4 am. The alarm went off. It did not bother her as much as it startled her. She had been up for some time now. She couldn’t make sense of what she had heard. But it was loud enough to deprive her of two hours’ worth sleep.
She rolled over. His eyes were fixed on hers.
“I’m sorry! ‘Woke you up didn’t I?” She lovingly ran her fingers through his locks and stroked his face. She planted a peck on his nose before she got off the bed.
His eyes followed her as she walked towards a hillock of clothes that were meant to go to laundry few days ago. She dug out a sweater, sniffed it and put it on.
“You feeling cold?”
He startled her.
“Gah! It’s chilly”
“Mornings can be chilly. Come here you”
He watched her walk to him. She didn’t fit in the sweater. She never fitted in any of her sweaters. They were intentionally oversized.
He sat up as she slid under the blanket. She was small. He could tell she had begun to feel smaller.
“I talked in my sleep again. Didn’t I?”
She just smiled.
“How long have you been up for?”
“Didn’t write anything?”
“Nah, I was still hoping that I’d get some sleep”
He held her tight as if she needed some protection. She quietly stared into the space.
The alarm went off to startle her. Her head struck his chin as she struggled to get out of his arms. But before she could even apologize her eyes fell on the clock.
5 am. She didn’t realize when or how she dozed off.
“ Oh! Fuck. I wasted a whole hour”
As she tried to hurry off the bed, she stumbled. Even in that dimly lit room she embodied profound chaos. He was a sorted human being and had never believed that chaos could be remotely beautiful until he met her. It was difficult to separate chaos from her. It was also difficult to not love her.
“I love you”
“You said something?”
“I said, I’ll make you some tea, you work on the book”
He knew the words hit her ears but he couldn’t tell if she heard. She was distracted. Or rather focused on what she was meant to do.
She had been writing for the last ten years. But, she was not a writer. Her works were not recognized. She was not recognized. She held a day job to make a living because words did not pay her bills. She had stopped calling herself a writer after hearing “oh, how come I have never heard of you” umpteen times from umpteen people.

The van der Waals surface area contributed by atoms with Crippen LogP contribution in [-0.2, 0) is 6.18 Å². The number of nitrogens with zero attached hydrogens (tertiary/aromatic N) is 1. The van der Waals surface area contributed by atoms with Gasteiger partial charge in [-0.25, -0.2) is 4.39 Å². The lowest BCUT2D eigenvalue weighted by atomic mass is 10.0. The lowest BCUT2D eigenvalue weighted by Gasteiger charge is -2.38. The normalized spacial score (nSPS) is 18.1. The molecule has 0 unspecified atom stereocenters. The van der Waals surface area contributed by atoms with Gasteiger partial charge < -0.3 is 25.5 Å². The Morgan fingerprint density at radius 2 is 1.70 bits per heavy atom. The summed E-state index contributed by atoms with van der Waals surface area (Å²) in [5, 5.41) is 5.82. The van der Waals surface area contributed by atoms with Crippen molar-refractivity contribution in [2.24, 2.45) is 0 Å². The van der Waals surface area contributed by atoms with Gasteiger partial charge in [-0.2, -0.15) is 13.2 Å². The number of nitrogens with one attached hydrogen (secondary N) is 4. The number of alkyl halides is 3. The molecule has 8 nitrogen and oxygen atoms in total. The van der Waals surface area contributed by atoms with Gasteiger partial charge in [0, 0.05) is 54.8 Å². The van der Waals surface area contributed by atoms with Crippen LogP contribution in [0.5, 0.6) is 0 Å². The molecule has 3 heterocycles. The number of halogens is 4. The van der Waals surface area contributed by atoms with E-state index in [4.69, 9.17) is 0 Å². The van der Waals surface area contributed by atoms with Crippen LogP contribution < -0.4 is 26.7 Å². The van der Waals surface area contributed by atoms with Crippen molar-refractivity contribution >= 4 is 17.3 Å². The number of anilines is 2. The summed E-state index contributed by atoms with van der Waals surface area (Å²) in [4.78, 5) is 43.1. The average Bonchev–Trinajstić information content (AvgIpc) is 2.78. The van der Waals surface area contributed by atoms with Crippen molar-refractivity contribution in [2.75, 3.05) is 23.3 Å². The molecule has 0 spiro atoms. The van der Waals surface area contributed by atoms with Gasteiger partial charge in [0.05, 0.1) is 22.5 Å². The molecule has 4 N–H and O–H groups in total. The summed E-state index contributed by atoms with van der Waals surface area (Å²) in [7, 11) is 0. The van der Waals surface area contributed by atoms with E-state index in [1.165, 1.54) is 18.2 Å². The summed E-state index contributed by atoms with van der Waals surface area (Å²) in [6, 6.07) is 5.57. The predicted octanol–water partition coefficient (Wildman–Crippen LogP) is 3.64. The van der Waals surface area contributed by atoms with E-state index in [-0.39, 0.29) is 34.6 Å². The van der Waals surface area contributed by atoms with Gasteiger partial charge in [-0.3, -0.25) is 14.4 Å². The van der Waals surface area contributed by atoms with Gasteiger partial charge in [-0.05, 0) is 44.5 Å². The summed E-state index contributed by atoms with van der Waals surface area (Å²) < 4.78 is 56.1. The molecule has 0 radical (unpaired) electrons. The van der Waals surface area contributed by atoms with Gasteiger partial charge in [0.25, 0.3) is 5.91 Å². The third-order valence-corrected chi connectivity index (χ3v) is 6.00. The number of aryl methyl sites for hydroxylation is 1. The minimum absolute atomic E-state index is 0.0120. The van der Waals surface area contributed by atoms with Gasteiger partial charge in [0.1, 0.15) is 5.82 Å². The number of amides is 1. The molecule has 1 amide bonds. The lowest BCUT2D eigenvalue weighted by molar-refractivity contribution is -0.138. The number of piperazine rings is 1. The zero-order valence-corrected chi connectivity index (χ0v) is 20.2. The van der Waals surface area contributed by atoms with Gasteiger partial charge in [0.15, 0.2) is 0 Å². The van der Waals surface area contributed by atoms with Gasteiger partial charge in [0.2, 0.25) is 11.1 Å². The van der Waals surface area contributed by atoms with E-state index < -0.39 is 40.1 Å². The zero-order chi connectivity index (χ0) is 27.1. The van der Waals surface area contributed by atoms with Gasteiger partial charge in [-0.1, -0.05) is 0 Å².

Last year she finally bagged herself a column- in an eccentric weekly paper with a limited readership. He was not one of her very few fans. He couldn’t even begin to love the way she wrote. He knew why she was not recognized. Out of the forty eight columns she wrote in the last one year, he had barely read five from top to bottom in one sitting. Maybe he knew her too well to find her words intriguing, maybe she really did suck at what she did.
He watched her as she blew her cheeks out at the screen. In fourteen months of their togetherness he had understood what that meant. She was not happy with what she wrote. It also meant that she would be upset all day long if she failed to make it better. Sometimes he wished it was easier on her. Sometimes he wished she knew she can do better- at other things.
“Her words are not even half as intriguing as she is, she should give up writing” he often said to his friends but he never dared say that to her. He loved her too much.
He had to tell her though. He had to tell her how the publishers were willing to publish the work already. She didn’t have to sacrifice her sleep every day to work on it.
The sleep-talking for three continuous nights was a sign. He couldn’t keep it inside him. But what would he say to her. How would he say to her?
The publishers were willing to publish her book. Only, he was the soul of the book. Only, the words were his and not hers.